Alternatively, Windows will inform you if a foreground application is attempting to listen on a port, and it will ask you if you wish to create an exception for that executable. If you choose to do so, then the effect is the same as creating an exception for the executable either in the Control Panel or from the command line.

Troubleshooting Windows Firewall Exceptions

If you cannot establish certain connections even after granting exceptions to the executables listed in Table 4-1, then follow these steps to troubleshoot the installation:

  1. Examine Oracle configuration files (such as *.conf files), the Oracle key in the Windows registry, and network configuration files in ORACLE_HOME\network\admin.

  2. Pay particular attention to any executable listed in ORACLE_HOME\network\admin\listener.ora in a PROGRAM= clause. Each of these must be granted an exception in the Windows Firewall, because a connection can be made through the TNS Listener to that executable.

  3. Examine Oracle trace files, log files, and other sources of diagnostic information for details on failed connection attempts. Log and trace files on the database client computer may contain useful error codes or troubleshooting information for failed connection attempts. The Windows Firewall log file on the server may contain useful information as well.

  4. If the preceding troubleshooting steps do not resolve a specific configuration issue on Windows XP Service Pack 2, then provide the output from command netsh firewall show state verbose=enable to Oracle Support for diagnosis and problem resolution.

See Also:

Resetting Passwords for Default Accounts

Oracle Database installs with a number of default accounts. Database Configuration Assistant locks and expires most default database accounts upon successful installation. Oracle recommends changing all user passwords immediately after installation.

See Also:

Oracle Database Administrator's Guide for more information on default database accounts and passwords

NTFS File System and Windows Registry Permissions

Oracle recommends that you configure Oracle Database files, directories, and registry settings to allow only authorized database administrators (DBAs) to have full control. If you created a database using Database Configuration Assistant or upgraded a database using Oracle Database Upgrade Assistant, then no further action is required.

This section describes the permissions automatically set by Oracle Universal Installer, Database Configuration Assistant, and Oracle Database Upgrade Assistant and the steps to set these permissions manually.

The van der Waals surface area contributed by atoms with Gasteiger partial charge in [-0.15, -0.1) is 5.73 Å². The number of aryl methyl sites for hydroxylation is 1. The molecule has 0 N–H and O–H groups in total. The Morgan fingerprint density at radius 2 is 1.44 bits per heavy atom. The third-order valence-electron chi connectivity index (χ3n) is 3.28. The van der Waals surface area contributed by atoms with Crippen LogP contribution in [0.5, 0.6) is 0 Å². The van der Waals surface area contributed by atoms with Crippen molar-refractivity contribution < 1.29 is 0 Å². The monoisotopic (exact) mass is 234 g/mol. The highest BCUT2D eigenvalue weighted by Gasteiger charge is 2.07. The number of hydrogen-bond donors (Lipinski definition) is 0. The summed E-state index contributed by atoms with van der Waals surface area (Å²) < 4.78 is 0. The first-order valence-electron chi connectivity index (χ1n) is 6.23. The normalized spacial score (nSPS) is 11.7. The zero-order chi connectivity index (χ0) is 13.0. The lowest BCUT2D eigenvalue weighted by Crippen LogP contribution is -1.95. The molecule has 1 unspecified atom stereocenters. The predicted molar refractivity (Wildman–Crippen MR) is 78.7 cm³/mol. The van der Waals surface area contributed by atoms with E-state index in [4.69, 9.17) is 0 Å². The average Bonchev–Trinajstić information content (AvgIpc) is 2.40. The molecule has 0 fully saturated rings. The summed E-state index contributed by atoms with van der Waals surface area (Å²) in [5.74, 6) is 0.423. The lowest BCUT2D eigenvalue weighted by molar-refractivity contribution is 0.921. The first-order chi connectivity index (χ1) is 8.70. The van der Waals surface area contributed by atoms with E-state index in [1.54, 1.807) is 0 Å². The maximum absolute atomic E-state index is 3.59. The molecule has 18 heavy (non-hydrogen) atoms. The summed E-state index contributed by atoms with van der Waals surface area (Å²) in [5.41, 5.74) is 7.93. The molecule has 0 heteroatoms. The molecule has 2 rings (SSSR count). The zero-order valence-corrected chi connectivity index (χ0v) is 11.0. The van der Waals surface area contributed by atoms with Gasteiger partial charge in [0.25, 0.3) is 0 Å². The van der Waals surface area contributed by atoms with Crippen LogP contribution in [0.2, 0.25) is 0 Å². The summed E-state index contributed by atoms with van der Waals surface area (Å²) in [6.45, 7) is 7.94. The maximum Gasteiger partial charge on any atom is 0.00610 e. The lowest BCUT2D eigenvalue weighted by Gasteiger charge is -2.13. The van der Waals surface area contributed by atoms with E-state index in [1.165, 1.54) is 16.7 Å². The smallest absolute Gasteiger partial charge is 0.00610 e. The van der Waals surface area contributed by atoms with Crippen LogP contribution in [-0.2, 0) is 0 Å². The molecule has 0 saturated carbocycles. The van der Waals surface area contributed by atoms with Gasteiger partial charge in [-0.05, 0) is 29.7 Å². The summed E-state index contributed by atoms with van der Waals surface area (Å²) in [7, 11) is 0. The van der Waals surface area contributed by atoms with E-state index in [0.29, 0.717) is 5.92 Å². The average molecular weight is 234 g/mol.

This section contains these topics:

File Permissions

Beginning with Oracle9i release 2 (9.2), Oracle Universal Installer, Database Configuration Assistant, and Database Upgrade Assistant set file permissions when Oracle Database software is installed or upgraded.

This section contains these topics:

File Permissions Set by Oracle Universal Installer

During Oracle Database installation, by default Oracle Universal Installer installs software in ORACLE_BASE\ORACLE_HOME. Oracle Universal Installer sets the following permissions to this directory, and all files and directories under this directory:

  • Administrators - Full Control

  • System - Full Control

  • Authenticated Users - Read, Execute and List Contents

    Important:

    If these accounts already exist and possess more restrictive permissions, then the most restrictive permissions are retained. If accounts other than Administrators, System, and Authenticated Users already exist, then the permissions for these accounts are removed.

File Permissions Set by Database Configuration Assistant

During database configuration, Database Configuration Assistant installs files and directories in the following default locations, where database_name is the database name or SID:

  • ORACLE_BASE\admin\database_name (administration file directories)

  • ORACLE_BASE\oradata\database_name (database file directories)

  • ORACLE_BASE\oradata\database_name (redo log files and control files)

  • ORACLE_BASE\ORACLE_HOME\database (SPFILESID.ORA)

Database Configuration Assistant sets the following permissions to these directories, and all files and directories under these directories:

  • Administrators - Full Control

  • System - Full Control

    Important:

    If these accounts already exist and possess more restrictive permissions, then the most restrictive permissions are retained. If accounts other than Administrators and System already exist, then the permissions for these accounts are removed.